In 2013 The Onion pronounced the death of the paper industry. In a lengthy obituary the satirical news site loudly proclaimed "Print Dead at 1,803."

'You have to hand it to print, it really had an incredible run,' said Madison, WI resident and avid reader Emily Burnett, 39, noting that though she always knew in her heart print would pass away one day, it still hasn't been easy to bid it farewell,' wrote The Onion. 'Look at print's list of accomplishments: the Magna Carta, the King James Bible, the oldest surviving manuscript of the I Ching, the Declaration of Independence, the first edition of James Joyce's Ulysses, every single issue of The Onion ever printed. That's quite a legacy print's leaving behind. And the world will not soon forget it.'

While the post was all in good fun, the writers may be surprised to hear that the print industry has largely stabilized after the digital boom. In fact, 2015 was a successful year for almost every print business across the board, according to The 2015 Printing Industry Business Conditions Report.

Increased sales revenue and promising future
The report found that in 2015, many businesses saw at least a 10 percent increase in sales revenue. Moreover, 45 percent of participants reported an increase in business throughout the course of 2015. What They Think contributor Richard Romano noted that when you consider businesses that did not change at all (for better or worse) the numbers pan out to 70 percent of businesses without a decline in print sales in 2015.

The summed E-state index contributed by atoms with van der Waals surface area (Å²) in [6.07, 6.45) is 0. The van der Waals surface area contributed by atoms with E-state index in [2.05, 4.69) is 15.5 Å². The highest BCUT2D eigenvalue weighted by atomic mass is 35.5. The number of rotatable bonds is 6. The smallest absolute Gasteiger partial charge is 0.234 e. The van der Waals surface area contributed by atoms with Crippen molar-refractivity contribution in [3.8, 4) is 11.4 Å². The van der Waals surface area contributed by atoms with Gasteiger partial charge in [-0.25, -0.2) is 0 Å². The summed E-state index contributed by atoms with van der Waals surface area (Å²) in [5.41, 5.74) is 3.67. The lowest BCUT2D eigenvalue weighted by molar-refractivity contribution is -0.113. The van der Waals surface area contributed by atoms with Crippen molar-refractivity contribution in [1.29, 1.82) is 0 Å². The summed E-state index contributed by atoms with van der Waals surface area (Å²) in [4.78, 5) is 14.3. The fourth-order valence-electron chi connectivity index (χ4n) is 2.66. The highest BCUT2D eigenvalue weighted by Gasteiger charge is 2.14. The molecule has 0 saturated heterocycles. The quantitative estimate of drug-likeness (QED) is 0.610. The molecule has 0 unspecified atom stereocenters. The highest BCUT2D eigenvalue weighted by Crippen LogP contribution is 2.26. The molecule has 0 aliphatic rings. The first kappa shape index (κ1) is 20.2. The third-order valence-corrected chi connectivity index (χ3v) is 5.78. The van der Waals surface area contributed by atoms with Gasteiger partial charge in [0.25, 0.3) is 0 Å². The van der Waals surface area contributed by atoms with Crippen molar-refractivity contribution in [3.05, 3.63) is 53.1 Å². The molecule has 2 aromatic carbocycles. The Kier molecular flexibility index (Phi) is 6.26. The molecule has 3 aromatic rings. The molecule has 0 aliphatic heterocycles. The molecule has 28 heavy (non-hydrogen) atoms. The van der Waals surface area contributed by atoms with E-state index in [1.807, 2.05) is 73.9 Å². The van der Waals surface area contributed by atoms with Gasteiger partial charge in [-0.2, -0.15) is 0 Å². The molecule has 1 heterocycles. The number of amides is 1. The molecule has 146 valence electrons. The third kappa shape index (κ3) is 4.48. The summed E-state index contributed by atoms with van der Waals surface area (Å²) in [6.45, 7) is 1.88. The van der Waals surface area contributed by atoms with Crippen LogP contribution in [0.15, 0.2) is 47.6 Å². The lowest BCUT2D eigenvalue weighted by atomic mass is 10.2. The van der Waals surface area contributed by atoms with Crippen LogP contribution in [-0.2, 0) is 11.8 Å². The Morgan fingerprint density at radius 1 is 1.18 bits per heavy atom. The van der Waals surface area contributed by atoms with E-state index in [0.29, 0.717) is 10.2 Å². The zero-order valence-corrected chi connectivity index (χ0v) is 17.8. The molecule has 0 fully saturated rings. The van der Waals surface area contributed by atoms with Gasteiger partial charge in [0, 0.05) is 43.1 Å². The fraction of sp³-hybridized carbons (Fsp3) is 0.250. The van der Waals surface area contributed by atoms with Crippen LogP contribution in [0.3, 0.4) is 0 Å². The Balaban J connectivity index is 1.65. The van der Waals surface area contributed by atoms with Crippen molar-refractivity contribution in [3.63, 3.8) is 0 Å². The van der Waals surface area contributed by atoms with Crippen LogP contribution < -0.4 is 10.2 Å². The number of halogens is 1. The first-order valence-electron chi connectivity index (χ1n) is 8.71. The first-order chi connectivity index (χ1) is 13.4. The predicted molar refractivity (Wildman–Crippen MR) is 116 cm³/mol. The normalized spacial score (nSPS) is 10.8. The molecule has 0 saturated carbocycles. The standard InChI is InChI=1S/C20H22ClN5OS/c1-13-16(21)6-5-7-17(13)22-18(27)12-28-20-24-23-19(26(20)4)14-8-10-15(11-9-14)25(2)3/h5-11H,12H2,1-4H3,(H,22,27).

Many industry leaders have made projections concerning the presentation of a print business's offerings. According to Romano, industry common wisdom dictated that companies that presented themselves as a "marketing services provider" would see a positive increase in revenue. The study found that these claims are not completely true; noting that the term "marketing services" has a smaller effect on revenue than predicted.

While marketing services aren't necessarily the norm, digital services are being offered by a higher number of businesses. Approximately one-third of respondents claimed to provide digital services. Romano explained that these numbers are higher in businesses with over 100 employees due to more widely available resources to implement these offerings.

Looking forward to 2016, printing leaders remain optimistic. The survey found that over 60 percent of companies expect a growth in business in the coming year. Only one-third of companies predict stagnant growth and a mere 2 percent foresee a decrease in traffic.

Since the birth of the digital era it has been easy to write off the printing industry. Yet, year after year print businesses survive and thrive in this competitive climate. The fact of the matter remains that print distributors and paper products are still relevant to everyday life. Whatever the industry, chances are employees and leaders alike are using paper at some point throughout the day. The numbers for 2015 prove just that, and 2016 should be no different.